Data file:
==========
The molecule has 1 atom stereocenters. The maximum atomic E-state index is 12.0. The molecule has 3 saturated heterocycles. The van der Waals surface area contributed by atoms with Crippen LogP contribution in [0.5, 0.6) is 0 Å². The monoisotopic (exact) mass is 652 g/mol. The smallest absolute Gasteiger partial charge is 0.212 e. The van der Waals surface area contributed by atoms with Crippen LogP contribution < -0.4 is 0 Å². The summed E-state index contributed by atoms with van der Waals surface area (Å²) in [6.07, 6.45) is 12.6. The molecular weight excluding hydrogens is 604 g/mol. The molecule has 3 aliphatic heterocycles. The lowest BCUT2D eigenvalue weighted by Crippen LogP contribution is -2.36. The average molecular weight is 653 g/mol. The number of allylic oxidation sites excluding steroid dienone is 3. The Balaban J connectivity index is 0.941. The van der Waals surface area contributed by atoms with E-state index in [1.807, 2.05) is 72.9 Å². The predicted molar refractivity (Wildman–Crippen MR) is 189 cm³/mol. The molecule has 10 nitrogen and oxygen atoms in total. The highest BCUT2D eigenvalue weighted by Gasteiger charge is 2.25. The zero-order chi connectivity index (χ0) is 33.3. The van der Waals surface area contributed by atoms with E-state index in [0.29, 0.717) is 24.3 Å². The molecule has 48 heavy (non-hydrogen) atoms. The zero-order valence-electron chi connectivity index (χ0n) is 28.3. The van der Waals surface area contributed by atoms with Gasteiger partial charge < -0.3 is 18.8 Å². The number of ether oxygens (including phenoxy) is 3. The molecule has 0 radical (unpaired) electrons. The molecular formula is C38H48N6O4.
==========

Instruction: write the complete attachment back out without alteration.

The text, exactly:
The molecule has 1 atom stereocenters. The maximum atomic E-state index is 12.0. The molecule has 3 saturated heterocycles. The van der Waals surface area contributed by atoms with Crippen LogP contribution in [0.5, 0.6) is 0 Å². The monoisotopic (exact) mass is 652 g/mol. The smallest absolute Gasteiger partial charge is 0.212 e. The van der Waals surface area contributed by atoms with Crippen LogP contribution < -0.4 is 0 Å². The summed E-state index contributed by atoms with van der Waals surface area (Å²) in [6.07, 6.45) is 12.6. The molecular weight excluding hydrogens is 604 g/mol. The molecule has 3 aliphatic heterocycles. The lowest BCUT2D eigenvalue weighted by Crippen LogP contribution is -2.36. The average molecular weight is 653 g/mol. The number of allylic oxidation sites excluding steroid dienone is 3. The Balaban J connectivity index is 0.941. The van der Waals surface area contributed by atoms with E-state index in [1.807, 2.05) is 72.9 Å². The predicted molar refractivity (Wildman–Crippen MR) is 189 cm³/mol. The molecule has 10 nitrogen and oxygen atoms in total. The highest BCUT2D eigenvalue weighted by Gasteiger charge is 2.25. The zero-order chi connectivity index (χ0) is 33.3. The van der Waals surface area contributed by atoms with E-state index in [0.29, 0.717) is 24.3 Å². The molecule has 48 heavy (non-hydrogen) atoms. The zero-order valence-electron chi connectivity index (χ0n) is 28.3. The van der Waals surface area contributed by atoms with Gasteiger partial charge < -0.3 is 18.8 Å². The number of ether oxygens (including phenoxy) is 3. The molecule has 0 radical (unpaired) electrons. The molecular formula is C38H48N6O4.